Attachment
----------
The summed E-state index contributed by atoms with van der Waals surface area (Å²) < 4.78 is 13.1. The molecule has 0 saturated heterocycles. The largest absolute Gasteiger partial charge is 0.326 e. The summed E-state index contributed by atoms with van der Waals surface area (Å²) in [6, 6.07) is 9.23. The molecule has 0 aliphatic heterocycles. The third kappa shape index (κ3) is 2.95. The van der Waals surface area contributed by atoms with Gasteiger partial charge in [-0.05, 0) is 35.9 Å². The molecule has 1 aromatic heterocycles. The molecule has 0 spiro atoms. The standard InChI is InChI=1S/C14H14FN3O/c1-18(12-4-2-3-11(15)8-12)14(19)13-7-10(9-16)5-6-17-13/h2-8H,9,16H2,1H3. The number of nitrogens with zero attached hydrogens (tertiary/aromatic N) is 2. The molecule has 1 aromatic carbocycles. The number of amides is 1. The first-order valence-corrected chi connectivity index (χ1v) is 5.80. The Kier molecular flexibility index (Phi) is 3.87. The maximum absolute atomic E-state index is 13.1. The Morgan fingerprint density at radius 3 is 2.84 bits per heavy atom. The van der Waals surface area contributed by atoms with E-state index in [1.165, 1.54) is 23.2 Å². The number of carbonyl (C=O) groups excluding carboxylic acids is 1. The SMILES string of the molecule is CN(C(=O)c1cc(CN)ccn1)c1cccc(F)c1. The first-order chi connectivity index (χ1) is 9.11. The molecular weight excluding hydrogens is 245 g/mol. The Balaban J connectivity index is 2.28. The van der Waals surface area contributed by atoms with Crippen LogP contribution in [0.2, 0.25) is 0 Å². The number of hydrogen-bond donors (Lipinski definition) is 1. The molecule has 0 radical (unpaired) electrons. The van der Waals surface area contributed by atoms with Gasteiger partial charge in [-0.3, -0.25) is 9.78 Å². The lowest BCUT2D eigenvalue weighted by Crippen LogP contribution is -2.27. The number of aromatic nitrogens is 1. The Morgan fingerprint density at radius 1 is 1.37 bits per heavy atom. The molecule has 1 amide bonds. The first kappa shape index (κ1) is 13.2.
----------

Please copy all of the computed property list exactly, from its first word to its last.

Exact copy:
The summed E-state index contributed by atoms with van der Waals surface area (Å²) < 4.78 is 13.1. The molecule has 0 saturated heterocycles. The largest absolute Gasteiger partial charge is 0.326 e. The summed E-state index contributed by atoms with van der Waals surface area (Å²) in [6, 6.07) is 9.23. The molecule has 0 aliphatic heterocycles. The third kappa shape index (κ3) is 2.95. The van der Waals surface area contributed by atoms with Gasteiger partial charge in [-0.05, 0) is 35.9 Å². The molecule has 1 aromatic heterocycles. The molecule has 0 spiro atoms. The standard InChI is InChI=1S/C14H14FN3O/c1-18(12-4-2-3-11(15)8-12)14(19)13-7-10(9-16)5-6-17-13/h2-8H,9,16H2,1H3. The number of nitrogens with zero attached hydrogens (tertiary/aromatic N) is 2. The molecule has 1 aromatic carbocycles. The number of amides is 1. The first-order valence-corrected chi connectivity index (χ1v) is 5.80. The Kier molecular flexibility index (Phi) is 3.87. The maximum absolute atomic E-state index is 13.1. The Morgan fingerprint density at radius 3 is 2.84 bits per heavy atom. The van der Waals surface area contributed by atoms with E-state index in [1.165, 1.54) is 23.2 Å². The number of carbonyl (C=O) groups excluding carboxylic acids is 1. The SMILES string of the molecule is CN(C(=O)c1cc(CN)ccn1)c1cccc(F)c1. The first-order chi connectivity index (χ1) is 9.11. The molecular weight excluding hydrogens is 245 g/mol. The Balaban J connectivity index is 2.28. The van der Waals surface area contributed by atoms with Crippen LogP contribution in [0.2, 0.25) is 0 Å². The number of hydrogen-bond donors (Lipinski definition) is 1. The molecule has 0 radical (unpaired) electrons. The van der Waals surface area contributed by atoms with Gasteiger partial charge in [-0.3, -0.25) is 9.78 Å². The lowest BCUT2D eigenvalue weighted by Crippen LogP contribution is -2.27. The number of aromatic nitrogens is 1. The Morgan fingerprint density at radius 1 is 1.37 bits per heavy atom. The molecule has 1 amide bonds. The first kappa shape index (κ1) is 13.2.